A blog that explores Australian houses. If you love architecture, design, interiors and interesting buildings of all types, The House Hunter is for you.

The Entrance…kinda


Okay, so it’s been … three months. Or thereabouts. Not great form. I apologise. I apologise also for such a lazy-ass post. But I had to get something on the screen, man. And this is the best I could do when contending with all the things that take up the days. Like hangover recoveries, eating hummus out of the container ’cause there are no crackers in my apartment, pissing off neighbours by playing music too loudly and watching Reservoir Dogs. Et cetera.


I wanted to bring you a sunsoaked vision of one of the less-than-amazing suburbs near where I grew up, The Entrance. My brilliant sister summed up the area pretty well: “I’m pretty sure The Entrance is where the rainbow ice cream flavour was invented.” That and the lower back tattoo.


So, on this particular day, I dragged my mother and sister to this place in order to take some photographs. “But why?” My mother asked. Good question, mum. Always listen to your mother, folks.


The problem, as it turned out, was rather than boasting charming Australiana beach shacks and apartment blocks with excellent old fonts spelling out names like ‘Beachcomber’ like the ones you see in Manly, The Entrance (on NSW’s Central Coast, in case you don’t know) doesn’t really have much of architectural value. So you know. I snapped these. I wrote a bit. And I’ll be back with something better. But in the meantime, this post stands as a testament of some sort to the average Australian suburb with nothing to offer. Yeah, I knew I’d be able to spin something out of this.


Of course, while dragging half my family around, my DSLR ran out of battery. This is unsurprising as I can’t actually recall having charged it since I returned from Europe. In April. I then discovered my second best option – my phone – was in the car. After I stopped hyperventilating from the realisation that a) I’d been separated from my phone for a good ten minutes and b) I would continue to be separated from it for at least another fifteen, I borrowed my mum’s phone, took a couple more shots, grumbled words like “hole” and “waste of time”, then left. And now I bring the truly glorious results of that to you.


Seriously, though, this place is pretty cool. Especially if you like right angles. And dolphins.


14 Wolaroi Crescent, Tamarama


I don’t usually use a non-house shot as the lead but I mean…c’mon. It’s a helluva view. This place is on a particularly private little street in Tamarama, perched above the beach with jaw-dropping views from each level. And there be a number of levels.


Tamarama, as I’m sure you know, is one of Sydney’s most highly sought after beaches. It’s a jewel in the east’s crown. It and Bronte, which is right next door. As an aside, something I noticed when I was there to photograph this house is there is a disproportionately high amount of very attractive men there on Saturday mornings. I feel like that’s important to note.



It’s a classic ‘Sydney eastern beaches’ beach house, by which I mean it’s big, built to capitalise on the views, and perfect to party in. Glamorous, is what I’m getting at (I’ve veered away from calling it Glamorama but…oops, there I go). It was rebuilt a decade ago and is now designed in a vertical fashion with wide open spaces and expanses of glass. The vistas are the focal point, and the architecture complements that. White features heavily, which is ideal in a place built for the sun and sand.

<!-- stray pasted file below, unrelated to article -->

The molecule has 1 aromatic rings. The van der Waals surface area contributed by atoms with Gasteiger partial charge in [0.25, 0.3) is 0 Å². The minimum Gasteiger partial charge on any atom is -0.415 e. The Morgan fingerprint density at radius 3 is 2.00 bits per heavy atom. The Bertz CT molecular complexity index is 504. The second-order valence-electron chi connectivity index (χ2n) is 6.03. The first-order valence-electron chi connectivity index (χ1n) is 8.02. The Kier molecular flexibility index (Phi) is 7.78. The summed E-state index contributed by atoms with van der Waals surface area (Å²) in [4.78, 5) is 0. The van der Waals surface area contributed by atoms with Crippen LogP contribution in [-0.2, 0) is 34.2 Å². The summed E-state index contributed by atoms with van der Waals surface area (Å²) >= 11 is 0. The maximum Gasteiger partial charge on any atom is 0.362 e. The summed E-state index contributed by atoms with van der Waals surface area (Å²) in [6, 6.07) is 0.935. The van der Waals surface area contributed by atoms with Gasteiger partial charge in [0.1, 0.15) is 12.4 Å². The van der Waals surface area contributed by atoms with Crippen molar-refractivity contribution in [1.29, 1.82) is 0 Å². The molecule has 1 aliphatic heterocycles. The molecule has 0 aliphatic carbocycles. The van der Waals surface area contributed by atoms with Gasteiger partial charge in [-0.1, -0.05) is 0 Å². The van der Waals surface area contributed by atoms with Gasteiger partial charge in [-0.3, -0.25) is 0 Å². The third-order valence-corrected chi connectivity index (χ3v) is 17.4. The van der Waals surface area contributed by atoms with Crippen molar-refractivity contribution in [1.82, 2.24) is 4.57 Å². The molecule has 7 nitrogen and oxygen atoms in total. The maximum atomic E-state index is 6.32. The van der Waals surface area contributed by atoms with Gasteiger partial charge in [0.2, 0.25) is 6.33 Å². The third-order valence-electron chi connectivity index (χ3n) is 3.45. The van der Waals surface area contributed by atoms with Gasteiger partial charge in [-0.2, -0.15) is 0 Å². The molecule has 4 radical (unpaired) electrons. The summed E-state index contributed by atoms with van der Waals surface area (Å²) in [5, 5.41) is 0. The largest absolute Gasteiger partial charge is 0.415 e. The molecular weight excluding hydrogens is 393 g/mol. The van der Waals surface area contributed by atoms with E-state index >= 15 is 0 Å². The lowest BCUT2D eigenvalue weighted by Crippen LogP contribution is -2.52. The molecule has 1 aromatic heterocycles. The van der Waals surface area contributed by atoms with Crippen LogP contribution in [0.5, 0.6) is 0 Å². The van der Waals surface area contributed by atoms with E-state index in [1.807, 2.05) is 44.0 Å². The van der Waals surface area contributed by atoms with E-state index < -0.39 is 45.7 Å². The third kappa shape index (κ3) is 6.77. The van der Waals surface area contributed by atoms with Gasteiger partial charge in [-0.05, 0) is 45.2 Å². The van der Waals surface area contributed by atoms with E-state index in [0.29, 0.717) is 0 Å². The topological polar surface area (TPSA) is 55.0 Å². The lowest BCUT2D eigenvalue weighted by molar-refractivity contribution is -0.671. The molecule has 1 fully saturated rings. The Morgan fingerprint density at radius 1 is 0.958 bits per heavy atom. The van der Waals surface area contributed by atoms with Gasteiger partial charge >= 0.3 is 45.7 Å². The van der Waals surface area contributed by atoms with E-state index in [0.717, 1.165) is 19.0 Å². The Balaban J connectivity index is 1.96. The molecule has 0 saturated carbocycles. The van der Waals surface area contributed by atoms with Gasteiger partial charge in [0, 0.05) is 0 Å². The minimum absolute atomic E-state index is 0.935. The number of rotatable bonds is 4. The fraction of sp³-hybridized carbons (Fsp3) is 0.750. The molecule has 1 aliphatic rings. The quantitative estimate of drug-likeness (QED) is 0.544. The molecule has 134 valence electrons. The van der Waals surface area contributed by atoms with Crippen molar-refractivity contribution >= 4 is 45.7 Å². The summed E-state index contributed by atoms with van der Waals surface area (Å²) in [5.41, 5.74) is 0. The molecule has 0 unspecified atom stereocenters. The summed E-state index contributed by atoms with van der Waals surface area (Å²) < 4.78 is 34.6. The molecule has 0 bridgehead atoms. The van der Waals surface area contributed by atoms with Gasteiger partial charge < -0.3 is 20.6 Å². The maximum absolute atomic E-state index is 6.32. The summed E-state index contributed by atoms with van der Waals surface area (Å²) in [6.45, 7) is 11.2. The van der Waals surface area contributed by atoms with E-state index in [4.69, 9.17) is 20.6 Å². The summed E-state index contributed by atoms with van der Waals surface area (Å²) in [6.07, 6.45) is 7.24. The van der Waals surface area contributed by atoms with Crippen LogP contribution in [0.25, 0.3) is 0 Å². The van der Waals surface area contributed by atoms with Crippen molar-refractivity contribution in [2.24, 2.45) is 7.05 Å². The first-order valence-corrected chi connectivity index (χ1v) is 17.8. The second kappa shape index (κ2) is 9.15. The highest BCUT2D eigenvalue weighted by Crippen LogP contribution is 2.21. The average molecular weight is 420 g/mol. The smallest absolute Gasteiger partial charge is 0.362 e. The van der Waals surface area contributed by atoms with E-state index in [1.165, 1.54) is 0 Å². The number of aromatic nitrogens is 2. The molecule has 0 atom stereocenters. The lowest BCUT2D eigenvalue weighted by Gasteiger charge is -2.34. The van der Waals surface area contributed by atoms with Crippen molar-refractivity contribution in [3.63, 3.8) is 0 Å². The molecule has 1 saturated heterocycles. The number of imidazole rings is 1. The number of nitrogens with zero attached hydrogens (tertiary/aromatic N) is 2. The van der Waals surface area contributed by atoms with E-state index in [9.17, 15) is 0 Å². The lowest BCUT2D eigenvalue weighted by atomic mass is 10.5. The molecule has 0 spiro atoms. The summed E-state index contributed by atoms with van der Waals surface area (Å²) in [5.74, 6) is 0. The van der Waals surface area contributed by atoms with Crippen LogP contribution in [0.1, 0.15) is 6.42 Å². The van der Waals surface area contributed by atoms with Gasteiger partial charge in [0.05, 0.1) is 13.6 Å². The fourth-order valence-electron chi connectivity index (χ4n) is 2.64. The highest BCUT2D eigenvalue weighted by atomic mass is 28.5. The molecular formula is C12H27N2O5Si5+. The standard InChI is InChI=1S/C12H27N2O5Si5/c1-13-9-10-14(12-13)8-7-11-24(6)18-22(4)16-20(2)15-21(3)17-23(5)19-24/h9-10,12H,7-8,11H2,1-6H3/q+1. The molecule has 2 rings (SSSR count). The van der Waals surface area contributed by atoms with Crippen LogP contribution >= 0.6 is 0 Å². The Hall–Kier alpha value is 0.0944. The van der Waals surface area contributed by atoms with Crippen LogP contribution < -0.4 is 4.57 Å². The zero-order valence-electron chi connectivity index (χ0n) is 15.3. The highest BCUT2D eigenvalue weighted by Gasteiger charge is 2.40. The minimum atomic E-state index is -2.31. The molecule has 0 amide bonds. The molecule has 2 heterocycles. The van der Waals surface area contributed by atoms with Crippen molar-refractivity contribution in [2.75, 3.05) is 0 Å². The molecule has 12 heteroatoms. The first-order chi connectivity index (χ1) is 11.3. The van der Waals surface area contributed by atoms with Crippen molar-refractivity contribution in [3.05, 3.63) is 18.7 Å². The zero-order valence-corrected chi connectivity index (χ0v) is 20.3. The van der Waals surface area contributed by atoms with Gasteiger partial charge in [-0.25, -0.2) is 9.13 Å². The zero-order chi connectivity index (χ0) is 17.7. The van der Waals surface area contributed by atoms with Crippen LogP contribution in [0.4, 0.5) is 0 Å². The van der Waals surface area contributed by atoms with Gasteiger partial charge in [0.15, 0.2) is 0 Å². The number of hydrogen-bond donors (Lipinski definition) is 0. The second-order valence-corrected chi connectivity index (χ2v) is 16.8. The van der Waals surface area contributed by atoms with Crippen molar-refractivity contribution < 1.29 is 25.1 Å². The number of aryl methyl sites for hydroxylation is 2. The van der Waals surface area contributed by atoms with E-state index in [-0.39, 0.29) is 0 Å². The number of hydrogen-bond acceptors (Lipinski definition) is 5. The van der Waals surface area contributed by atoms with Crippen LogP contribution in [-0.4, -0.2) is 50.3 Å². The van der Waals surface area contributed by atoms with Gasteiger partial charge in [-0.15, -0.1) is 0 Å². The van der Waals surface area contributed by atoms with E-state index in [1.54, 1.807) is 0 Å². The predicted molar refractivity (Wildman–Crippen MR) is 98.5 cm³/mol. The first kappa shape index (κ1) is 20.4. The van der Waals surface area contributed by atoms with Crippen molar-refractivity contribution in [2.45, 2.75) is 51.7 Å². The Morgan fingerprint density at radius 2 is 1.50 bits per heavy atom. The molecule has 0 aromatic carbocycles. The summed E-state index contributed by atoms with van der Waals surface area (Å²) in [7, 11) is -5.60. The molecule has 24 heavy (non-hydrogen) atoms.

It feels like summer when you walk in, basically, and that appeals to me as I hate winter and am desperately waiting for its end. It’s also on the market. If you buy it, please invite me to the housewarming. I’ll bring cheap wine. My usual.




I love this bathroom. The exposed brick was covered in the rest of the house but kept in the main en suite, which gives it a bit of an edgy Brooklyn feel…yep, that's a thing.




Kuala Lumpur, Malaysia


It’s been a while, kids. I unreservedly apologise.  But hey, I have a nice shiny new post for you on Kuala Lumpur, and that’s got to garner some excitement, right? Because KL, like most of Asia, is exciting, friends.


Now, this is a bit of a cheat post, since it’s more ‘stuff I saw in KL’ than ‘houses I saw in KL’, but it’s inspired by buildings and unfortunately I didn’t get a chance to head out to the suburbs in search of residential inspiration (and wouldn’t have trusted a cab to get me there, anyway).  If you’re interested, the New York Times has this intriguing article into KL’s houses – tip: it’s more expensive than you might think to buy into.




KL is hot. Virtually always. Which is awesome. God damn, I love the heat. Sydney winter is cold. Please, stop being so cold. Please. It’s kind of Singapore’s scruffy sibling. It doesn’t like bathing quite so much, and it’s a bit rowdier. The national obsessions are clear – food and shopping. Architecture does, however, feature, especially in the city’s temples and mosques. In addition, it’s home to Petronas Towers. Not so much my kind of thing, but it deserves a mention.


Tabung Haji is my favourite ‘major’ building in the city – an Islamic Modernist structure that dominates the block it’s on and is plain interesting to look at.


Tabung Haji


Most of my shots were taken walking through one of the city’s ‘eat streets’ – Jalan Alor – and Chinatown (Petaling Street). What interested me more than the hawker stalls (my feeble stomach and love of hygiene do not translate into ‘avid street food fan’) were the apartment blocks looming on either side of them, and the layout of the restaurants tucked behind the carts.


Petaling Street.


Flashing lights on Petaling Street.